|Bibliography, etc. Note:
|| Includes bibliographical references.
|Formatted Contents Note:
|| Introduction -- Youth -- Indianapolis lawyer -- Election to the Senate -- The high tide of empire -- The ebbing of imperialism -- Politics in state and nation 1899-1904 -- Statehood for the Southwest -- Beveridge moves toward progressivism -- Saving the child -- Tackling the tariff -- The widening split -- The Payne-Aldrich tariff fight -- Insurgency -- Defeat -- Lame duck Senator -- Battling for the Lord at Armageddon -- From politics to history -- The death of the Progressive Party -- Chief Justice John Marshall -- Trying for a political comeback -- The beginnings of Lincoln -- The final years -- Retrospect.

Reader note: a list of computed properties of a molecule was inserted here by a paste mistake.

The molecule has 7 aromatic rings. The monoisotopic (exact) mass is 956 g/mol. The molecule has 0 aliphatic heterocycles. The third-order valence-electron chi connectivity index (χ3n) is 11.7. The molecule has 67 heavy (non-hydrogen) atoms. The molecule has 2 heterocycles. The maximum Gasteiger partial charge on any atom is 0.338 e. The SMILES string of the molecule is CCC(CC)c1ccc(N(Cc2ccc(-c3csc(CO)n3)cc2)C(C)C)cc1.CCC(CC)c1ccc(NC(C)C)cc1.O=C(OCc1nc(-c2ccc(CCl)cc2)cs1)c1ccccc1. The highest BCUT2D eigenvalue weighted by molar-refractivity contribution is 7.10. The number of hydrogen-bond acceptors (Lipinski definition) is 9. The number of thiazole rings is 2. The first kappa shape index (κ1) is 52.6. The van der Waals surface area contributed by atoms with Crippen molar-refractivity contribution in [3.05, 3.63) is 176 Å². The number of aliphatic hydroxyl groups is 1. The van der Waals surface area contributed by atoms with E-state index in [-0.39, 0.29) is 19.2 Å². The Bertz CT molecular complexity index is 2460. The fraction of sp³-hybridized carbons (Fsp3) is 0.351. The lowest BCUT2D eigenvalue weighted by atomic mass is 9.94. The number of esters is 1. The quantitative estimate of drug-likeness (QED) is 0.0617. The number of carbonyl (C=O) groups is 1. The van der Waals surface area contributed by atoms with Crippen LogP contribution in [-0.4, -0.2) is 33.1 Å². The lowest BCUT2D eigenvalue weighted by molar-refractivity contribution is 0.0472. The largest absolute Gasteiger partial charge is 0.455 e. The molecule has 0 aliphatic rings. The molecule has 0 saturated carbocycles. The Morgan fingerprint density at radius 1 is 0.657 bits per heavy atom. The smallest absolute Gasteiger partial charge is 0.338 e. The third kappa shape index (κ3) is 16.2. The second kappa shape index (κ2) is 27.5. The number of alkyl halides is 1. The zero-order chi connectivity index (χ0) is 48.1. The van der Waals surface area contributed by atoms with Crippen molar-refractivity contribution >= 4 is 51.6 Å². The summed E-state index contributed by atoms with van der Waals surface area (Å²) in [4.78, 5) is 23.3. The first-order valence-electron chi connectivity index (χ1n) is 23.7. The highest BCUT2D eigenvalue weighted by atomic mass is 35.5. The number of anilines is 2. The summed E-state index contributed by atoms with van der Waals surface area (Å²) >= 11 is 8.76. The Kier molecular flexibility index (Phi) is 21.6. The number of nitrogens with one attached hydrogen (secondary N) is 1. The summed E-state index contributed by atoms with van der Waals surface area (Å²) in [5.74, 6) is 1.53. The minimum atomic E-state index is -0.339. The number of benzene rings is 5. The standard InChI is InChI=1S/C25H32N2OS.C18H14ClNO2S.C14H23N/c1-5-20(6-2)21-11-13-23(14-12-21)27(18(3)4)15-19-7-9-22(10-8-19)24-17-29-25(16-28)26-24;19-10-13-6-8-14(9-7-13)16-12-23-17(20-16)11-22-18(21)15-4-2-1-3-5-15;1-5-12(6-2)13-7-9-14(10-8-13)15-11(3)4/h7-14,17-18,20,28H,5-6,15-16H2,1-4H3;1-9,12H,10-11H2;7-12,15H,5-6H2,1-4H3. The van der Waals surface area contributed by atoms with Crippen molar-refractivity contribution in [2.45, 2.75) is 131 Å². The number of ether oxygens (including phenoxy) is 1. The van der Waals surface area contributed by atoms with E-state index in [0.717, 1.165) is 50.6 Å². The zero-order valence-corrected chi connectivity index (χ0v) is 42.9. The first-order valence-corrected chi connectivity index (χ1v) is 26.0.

|| One of the most remarkable senators of early twentieth-century America, Albert J. Beveridge distinguished himself both as U.S. Senator from Indiana and as a historian. Braeman shows how Beveridge's achievements while in the Senate made him one of the foremost progressives of the time. Beveridge is presented both as a "Hoosier politician" and in the larger context of national politics.